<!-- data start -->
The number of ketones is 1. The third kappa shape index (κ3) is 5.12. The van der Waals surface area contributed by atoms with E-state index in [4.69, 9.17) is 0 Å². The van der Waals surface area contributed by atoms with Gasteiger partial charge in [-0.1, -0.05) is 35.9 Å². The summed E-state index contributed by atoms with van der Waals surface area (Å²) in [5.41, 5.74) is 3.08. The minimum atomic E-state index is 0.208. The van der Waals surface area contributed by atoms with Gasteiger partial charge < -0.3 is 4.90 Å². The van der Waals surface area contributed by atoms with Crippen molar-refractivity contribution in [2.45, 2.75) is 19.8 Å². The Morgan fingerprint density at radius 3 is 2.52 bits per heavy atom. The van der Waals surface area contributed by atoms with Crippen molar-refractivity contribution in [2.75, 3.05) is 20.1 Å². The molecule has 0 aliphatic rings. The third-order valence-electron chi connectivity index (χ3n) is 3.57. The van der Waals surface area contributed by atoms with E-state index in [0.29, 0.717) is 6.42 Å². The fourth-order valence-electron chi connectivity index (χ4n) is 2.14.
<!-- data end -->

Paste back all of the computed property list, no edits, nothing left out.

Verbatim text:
The number of ketones is 1. The third kappa shape index (κ3) is 5.12. The van der Waals surface area contributed by atoms with E-state index in [4.69, 9.17) is 0 Å². The van der Waals surface area contributed by atoms with Gasteiger partial charge in [-0.1, -0.05) is 35.9 Å². The summed E-state index contributed by atoms with van der Waals surface area (Å²) in [5.41, 5.74) is 3.08. The minimum atomic E-state index is 0.208. The van der Waals surface area contributed by atoms with Gasteiger partial charge < -0.3 is 4.90 Å². The van der Waals surface area contributed by atoms with Crippen molar-refractivity contribution in [2.45, 2.75) is 19.8 Å². The Morgan fingerprint density at radius 3 is 2.52 bits per heavy atom. The van der Waals surface area contributed by atoms with Crippen molar-refractivity contribution in [2.75, 3.05) is 20.1 Å². The molecule has 0 aliphatic rings. The third-order valence-electron chi connectivity index (χ3n) is 3.57. The van der Waals surface area contributed by atoms with E-state index in [0.29, 0.717) is 6.42 Å². The fourth-order valence-electron chi connectivity index (χ4n) is 2.14.